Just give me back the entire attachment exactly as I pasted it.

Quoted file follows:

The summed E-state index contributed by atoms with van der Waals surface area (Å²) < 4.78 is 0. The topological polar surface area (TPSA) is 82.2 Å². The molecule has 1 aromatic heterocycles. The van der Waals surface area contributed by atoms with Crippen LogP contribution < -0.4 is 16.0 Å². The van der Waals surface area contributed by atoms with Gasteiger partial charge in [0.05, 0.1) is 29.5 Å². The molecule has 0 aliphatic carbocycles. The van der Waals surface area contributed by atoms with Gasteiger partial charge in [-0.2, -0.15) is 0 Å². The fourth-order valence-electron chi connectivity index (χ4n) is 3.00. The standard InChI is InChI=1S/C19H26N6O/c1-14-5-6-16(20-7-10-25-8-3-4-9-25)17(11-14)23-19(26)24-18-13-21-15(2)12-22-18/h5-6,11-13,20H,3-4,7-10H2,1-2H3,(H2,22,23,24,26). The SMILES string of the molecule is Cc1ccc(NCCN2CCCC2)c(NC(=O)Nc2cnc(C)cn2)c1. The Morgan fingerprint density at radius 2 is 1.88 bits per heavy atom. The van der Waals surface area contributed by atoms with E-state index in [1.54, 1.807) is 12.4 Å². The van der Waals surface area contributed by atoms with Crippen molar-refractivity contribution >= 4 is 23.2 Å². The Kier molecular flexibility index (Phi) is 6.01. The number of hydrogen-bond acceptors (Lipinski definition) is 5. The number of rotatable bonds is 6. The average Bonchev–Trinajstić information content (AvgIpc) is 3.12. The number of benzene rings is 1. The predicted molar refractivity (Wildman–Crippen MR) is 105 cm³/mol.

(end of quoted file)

The summed E-state index contributed by atoms with van der Waals surface area (Å²) < 4.78 is 0. The topological polar surface area (TPSA) is 82.2 Å². The molecule has 1 aromatic heterocycles. The van der Waals surface area contributed by atoms with Crippen LogP contribution < -0.4 is 16.0 Å². The van der Waals surface area contributed by atoms with Gasteiger partial charge in [0.05, 0.1) is 29.5 Å². The molecule has 0 aliphatic carbocycles. The van der Waals surface area contributed by atoms with Gasteiger partial charge in [-0.2, -0.15) is 0 Å². The fourth-order valence-electron chi connectivity index (χ4n) is 3.00. The standard InChI is InChI=1S/C19H26N6O/c1-14-5-6-16(20-7-10-25-8-3-4-9-25)17(11-14)23-19(26)24-18-13-21-15(2)12-22-18/h5-6,11-13,20H,3-4,7-10H2,1-2H3,(H2,22,23,24,26). The SMILES string of the molecule is Cc1ccc(NCCN2CCCC2)c(NC(=O)Nc2cnc(C)cn2)c1. The Morgan fingerprint density at radius 2 is 1.88 bits per heavy atom. The van der Waals surface area contributed by atoms with E-state index in [1.54, 1.807) is 12.4 Å². The van der Waals surface area contributed by atoms with Crippen molar-refractivity contribution >= 4 is 23.2 Å². The Kier molecular flexibility index (Phi) is 6.01. The number of hydrogen-bond acceptors (Lipinski definition) is 5. The number of rotatable bonds is 6. The average Bonchev–Trinajstić information content (AvgIpc) is 3.12. The number of benzene rings is 1. The predicted molar refractivity (Wildman–Crippen MR) is 105 cm³/mol.